The layoff payoff: "Getting let go came as a surprise, but it only helped my career”
At a time when many companies are announcing downsizing, we talked to three people for whom the layoffs were a turning point in their careers. "It's great fun to be on the other side when you can say in retrospect that everything was for the best, but when you go through it, the job search doesn't feel optimistic"
For Anastasia Levin the news that she had been laid off came as a complete surprise. She worked at Fabric as a sourcer (recruiting candidates who are not actively looking) and just a few months before she was let go was even promoted to the role of recruiter. "I always felt part of the company. I went to conferences and everything was fine. In retrospect, there were signs that things might be starting to look less good: there was a little less work and suddenly we stopped working with placement companies, but I refused to believe it. Working there for a year and four months, I really connected with people. As a recruiter, part of this role is also to learn the spirit of the company, who are the right people to recruit to work there. I represented the company in a certain way in front of candidates, so I was very connected and I was really in love with the people and the product. I saw myself continuing there for a few more years," she says. Then, one day, they gathered all the people in the company and announced that the company was changing its strategy and becoming more efficient, which included laying off 120 employees, including the entire team in which Levin worked.
"I completely understand the decision and we parted as friends and I think it will be good for the company, but unfortunately I was a part of this," she says. In retrospect she remembers that there were hints and rumors but she was still surprised. "Yes, there was talk and I understood that there would be cuts, but it was 40% of the company, and I was also sure that they would keep someone from the recruitment team. It is very surprising that a company decides to cut the entire recruitment team because usually when there are cuts like this after a certain period, there are other people who drop out. I was optimistic that at least some of us would be left.”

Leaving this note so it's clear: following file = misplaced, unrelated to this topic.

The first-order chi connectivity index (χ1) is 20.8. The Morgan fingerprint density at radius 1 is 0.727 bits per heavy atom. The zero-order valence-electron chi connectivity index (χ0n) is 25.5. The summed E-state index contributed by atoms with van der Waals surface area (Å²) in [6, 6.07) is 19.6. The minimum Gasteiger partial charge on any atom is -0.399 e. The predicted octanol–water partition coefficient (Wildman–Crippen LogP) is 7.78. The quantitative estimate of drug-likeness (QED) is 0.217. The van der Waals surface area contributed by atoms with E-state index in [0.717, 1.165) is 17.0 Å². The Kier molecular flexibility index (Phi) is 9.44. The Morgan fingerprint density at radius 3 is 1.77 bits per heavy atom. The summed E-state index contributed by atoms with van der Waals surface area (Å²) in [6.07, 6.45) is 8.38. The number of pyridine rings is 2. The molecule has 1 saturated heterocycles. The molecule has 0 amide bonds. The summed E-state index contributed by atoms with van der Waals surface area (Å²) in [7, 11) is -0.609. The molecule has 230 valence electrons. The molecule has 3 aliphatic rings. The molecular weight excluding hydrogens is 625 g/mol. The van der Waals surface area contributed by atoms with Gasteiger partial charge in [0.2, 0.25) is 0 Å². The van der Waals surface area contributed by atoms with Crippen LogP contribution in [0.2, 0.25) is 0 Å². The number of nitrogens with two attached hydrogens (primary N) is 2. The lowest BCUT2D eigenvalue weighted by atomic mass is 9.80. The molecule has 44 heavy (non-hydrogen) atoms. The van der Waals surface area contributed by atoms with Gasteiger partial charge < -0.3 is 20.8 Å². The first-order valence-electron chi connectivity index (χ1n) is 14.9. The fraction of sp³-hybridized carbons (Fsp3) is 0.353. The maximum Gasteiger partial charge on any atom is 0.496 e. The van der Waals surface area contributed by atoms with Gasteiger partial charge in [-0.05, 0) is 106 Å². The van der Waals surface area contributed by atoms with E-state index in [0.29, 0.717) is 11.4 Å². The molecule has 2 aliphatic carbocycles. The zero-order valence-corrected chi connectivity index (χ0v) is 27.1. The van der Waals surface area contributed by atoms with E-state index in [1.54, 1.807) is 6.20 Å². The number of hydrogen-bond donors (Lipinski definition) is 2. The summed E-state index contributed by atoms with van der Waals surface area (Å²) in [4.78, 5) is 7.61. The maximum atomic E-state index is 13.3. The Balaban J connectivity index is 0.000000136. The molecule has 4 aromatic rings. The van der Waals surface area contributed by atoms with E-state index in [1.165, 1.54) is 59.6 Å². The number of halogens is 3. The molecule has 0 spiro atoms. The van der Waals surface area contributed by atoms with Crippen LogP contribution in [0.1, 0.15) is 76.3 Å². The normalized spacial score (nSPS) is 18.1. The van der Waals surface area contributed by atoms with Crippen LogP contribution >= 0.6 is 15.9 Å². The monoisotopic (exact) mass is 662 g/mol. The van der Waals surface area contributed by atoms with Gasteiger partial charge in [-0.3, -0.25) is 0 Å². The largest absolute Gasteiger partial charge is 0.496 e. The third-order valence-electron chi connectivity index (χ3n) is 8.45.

Layoffs are never pleasant, neither for those being let go nor for those doing the staff-cutting, but they are part of the game in the world of work. Now, when many high-tech companies are required to change their strategy and reach profitability faster than planned, there are also many workers who are laid off. But for some, the termination of work turned from a point of crisis into a turning point and a path to career growth.
For Levin, for example, the opportunity came at one of the conferences she attended before she was laid off. "A recruiter from AI21 approached me there and a few days later she contacted me on LinkedIn and 'hunted me down'. I told her that I was in love with the company and I was really having a good time. Two weeks later they announced the layoffs. So after the announcement I contacted the recruiter and asked her if the job opportunity was still relevant. From there the process was fast and things seem to have worked out for the better," she says.
Her new role is Talent Acquisition Partner, so she managed to maintain her previous conditions and a similar title and regarding the salary she says it is something that can be improved over time. But the high-tech layoffs continue and some of the people who were fired along with Levin have not yet found a job. "Our field has been significantly affected and it is very noticeable. Even when I was looking for a job, I saw that the supply was reduced compared to six months ago."